Belmont Club

Informal networks

The Daily Mail tells the story of how a far flung bunch of strangers, including Michael Yon, created a temporary, self-organized network to get a British soldier an artificial lung he needed to survive until he could be flown to a specialist facility for treatment. The soldier was shot accidentally on his own base. What happened next shows when “can do” meets modern comms.


The respected American journalist Michael Yon, himself a former US special forces soldier, reported on his blog that he heard the shot and saw a flurry of activity and a medical evacuation helicopter taking Soldier X away. … Soldier X had been shot in the abdomen and chest, losing his right lung and damaging his liver … He was alive – but only just. … He needed a portable, low-pressure artificial lung and the Americans offered to help. But the bureaucracy of moving from the British to the American military system meant that valuable time was being lost. … Contacted by a quick-thinking British doctor at Camp Bastion, Mr Yon sent an urgent email to a group of American civilian volunteers called Soldiers’ Angels near Ramstein Air Base in Germany, where most American casualties from Iraq and Afghanistan are initially sent.

The volunteers, founded by the great-niece of General George S. Patton, alerted the US Army’s nearby Landstuhl Regional Medical Center’s Acute Lung Rescue Team, which specialises in going straight to the aid of soldiers with severe lung problems.

From then events moved rapidly. The “Soldier’s Angels” found a suitable artificial lung at the University of Regensberg. Now the race began to get it to him. A call went out to US units in Qatar to fly the specialists to the British casualty. Tanker support was required and that was arranged. Meanwhile, a C-17 was sent to pick up the patient; when that aircraft could not continue due to safety regulations and required downtime, a second C-17 was brought in. Like some kind of science-fiction machine that simply conjured resources to get the job done, US Air assets moved pieces around over two continents to get the soldier to the lung machine while doctors ran ten times a normal human’s blood supply through him to keep him going. He lived.


His mother eventually met the recovering soldier in Germany where she thanked the Soldier’s Angels, who were a key link in the chain of events that led to his recovery. They passed the word in turn to Michael Yon, still somewhere in Afghanistan. “She had no idea of the extraordinary lengths hundreds of people had gone to save him. I told her about some of this,” MaryAnn wrote to Yon. “She broke down and couldn’t believe ‘all of those people would do all that for my son’. It was a very, very moving moment.”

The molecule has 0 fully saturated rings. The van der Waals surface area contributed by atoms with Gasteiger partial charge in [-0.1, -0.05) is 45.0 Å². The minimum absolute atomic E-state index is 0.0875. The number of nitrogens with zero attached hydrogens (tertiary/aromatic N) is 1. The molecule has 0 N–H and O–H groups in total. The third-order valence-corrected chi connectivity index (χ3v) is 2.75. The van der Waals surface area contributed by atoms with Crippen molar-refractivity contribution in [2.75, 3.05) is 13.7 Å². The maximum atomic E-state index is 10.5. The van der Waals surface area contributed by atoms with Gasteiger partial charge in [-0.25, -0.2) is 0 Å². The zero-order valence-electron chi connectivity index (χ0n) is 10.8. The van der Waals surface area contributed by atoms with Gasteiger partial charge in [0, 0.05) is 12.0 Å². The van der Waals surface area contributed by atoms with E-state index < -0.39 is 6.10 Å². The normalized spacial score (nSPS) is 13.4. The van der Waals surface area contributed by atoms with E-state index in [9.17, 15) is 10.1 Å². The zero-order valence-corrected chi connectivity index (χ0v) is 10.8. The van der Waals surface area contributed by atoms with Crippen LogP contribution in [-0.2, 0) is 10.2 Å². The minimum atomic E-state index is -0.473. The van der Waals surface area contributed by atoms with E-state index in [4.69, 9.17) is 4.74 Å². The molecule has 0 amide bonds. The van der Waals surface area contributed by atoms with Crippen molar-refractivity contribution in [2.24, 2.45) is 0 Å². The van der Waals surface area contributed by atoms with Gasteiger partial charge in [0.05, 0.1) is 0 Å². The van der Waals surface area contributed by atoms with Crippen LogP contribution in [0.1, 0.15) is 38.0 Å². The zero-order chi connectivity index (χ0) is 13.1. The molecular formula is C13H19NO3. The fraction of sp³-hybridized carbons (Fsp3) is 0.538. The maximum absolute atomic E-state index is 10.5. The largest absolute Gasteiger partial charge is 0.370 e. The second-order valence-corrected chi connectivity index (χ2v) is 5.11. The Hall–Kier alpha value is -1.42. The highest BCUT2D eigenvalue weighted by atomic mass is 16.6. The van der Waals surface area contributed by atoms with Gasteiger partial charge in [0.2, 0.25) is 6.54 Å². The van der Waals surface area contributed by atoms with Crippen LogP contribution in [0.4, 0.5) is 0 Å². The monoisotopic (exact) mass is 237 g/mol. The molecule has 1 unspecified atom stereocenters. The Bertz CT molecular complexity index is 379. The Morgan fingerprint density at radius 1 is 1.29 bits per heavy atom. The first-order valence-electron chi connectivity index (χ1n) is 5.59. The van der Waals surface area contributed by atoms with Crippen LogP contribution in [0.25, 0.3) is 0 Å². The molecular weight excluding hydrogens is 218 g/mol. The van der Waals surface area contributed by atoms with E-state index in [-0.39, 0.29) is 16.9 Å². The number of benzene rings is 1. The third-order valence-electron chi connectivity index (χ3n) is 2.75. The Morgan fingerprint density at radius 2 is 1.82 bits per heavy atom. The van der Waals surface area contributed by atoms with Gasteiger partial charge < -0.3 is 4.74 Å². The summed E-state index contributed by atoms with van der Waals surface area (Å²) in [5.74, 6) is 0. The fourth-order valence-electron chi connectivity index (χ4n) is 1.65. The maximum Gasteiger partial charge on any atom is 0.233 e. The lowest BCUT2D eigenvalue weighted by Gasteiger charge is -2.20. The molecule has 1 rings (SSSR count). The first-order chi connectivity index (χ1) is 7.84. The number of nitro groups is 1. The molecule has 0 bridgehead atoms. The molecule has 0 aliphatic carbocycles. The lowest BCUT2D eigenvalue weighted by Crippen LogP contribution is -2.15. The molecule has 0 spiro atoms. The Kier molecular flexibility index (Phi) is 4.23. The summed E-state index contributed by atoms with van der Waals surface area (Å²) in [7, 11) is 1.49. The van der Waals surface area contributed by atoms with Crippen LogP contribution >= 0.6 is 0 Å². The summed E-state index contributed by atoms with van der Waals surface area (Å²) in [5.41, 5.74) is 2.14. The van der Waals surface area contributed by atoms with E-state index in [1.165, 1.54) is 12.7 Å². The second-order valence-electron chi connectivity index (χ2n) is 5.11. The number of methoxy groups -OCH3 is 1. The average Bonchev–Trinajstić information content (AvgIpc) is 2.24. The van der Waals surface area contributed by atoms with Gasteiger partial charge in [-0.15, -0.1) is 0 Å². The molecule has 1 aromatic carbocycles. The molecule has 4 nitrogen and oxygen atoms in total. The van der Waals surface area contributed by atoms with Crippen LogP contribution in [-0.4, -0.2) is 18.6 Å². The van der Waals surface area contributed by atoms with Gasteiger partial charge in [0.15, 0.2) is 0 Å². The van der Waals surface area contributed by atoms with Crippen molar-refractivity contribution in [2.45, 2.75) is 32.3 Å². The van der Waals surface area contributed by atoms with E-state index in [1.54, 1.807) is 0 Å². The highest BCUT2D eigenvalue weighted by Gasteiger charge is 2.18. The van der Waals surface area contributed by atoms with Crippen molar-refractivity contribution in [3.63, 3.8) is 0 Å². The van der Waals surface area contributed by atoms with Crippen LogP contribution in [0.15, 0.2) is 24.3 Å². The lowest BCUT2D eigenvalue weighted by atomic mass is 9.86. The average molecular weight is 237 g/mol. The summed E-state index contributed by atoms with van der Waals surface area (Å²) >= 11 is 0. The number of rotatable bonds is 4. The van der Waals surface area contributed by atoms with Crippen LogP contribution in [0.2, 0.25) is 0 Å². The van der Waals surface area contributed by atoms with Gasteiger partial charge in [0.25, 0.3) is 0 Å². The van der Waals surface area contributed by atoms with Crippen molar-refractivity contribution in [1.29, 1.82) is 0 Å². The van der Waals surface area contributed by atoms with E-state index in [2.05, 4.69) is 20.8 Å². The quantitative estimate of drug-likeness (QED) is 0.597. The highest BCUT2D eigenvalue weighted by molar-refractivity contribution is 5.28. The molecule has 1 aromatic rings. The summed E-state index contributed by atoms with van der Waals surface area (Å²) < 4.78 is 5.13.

One of the key factors in the success of this effort was the powerful use of online reputation. Online reputation plus comms can result in magic. Michael Yon and the Soldier’s Angels knew of each other and knew enough to understand that they were all of them serious people. They were well-connected nodes in a network — not a formal network mind you — but an informal collection of nodes with roughly known reputational values that could make connections between them at need. And they did and made things happen. Even when the effort crossed into the formal domain of the USAF and the British Armed Forces it’s a fair bet that emails, IM or telephone calls were made to keep the wheels turning, not necessarily corresponding to any chain of command. Along the way paperwork was doubtless filed and things done to square events with the regs. But as someone told me once, there’s the way things are supposed to be done and the way things are really done. And that vitally depends on the power of reputation in informal networks.


The only official response from the MoD about the case has come in a statement from Surgeon Rear Admiral Lionel Jarvis, assistant chief of defence staff (health), which said: ‘The current Coalition operation in Afghanistan allows flexibility in the selection of the best casualty transfer system available at the time.

None of that should obscure the fact that things didn’t happen by themselves. They occurred because individual men and women took the initiative and acted. The vast ocean of connectivity bears no spark but for the fire embarked on it. And the great wonder of life is that we should find it where we never even sought to look.

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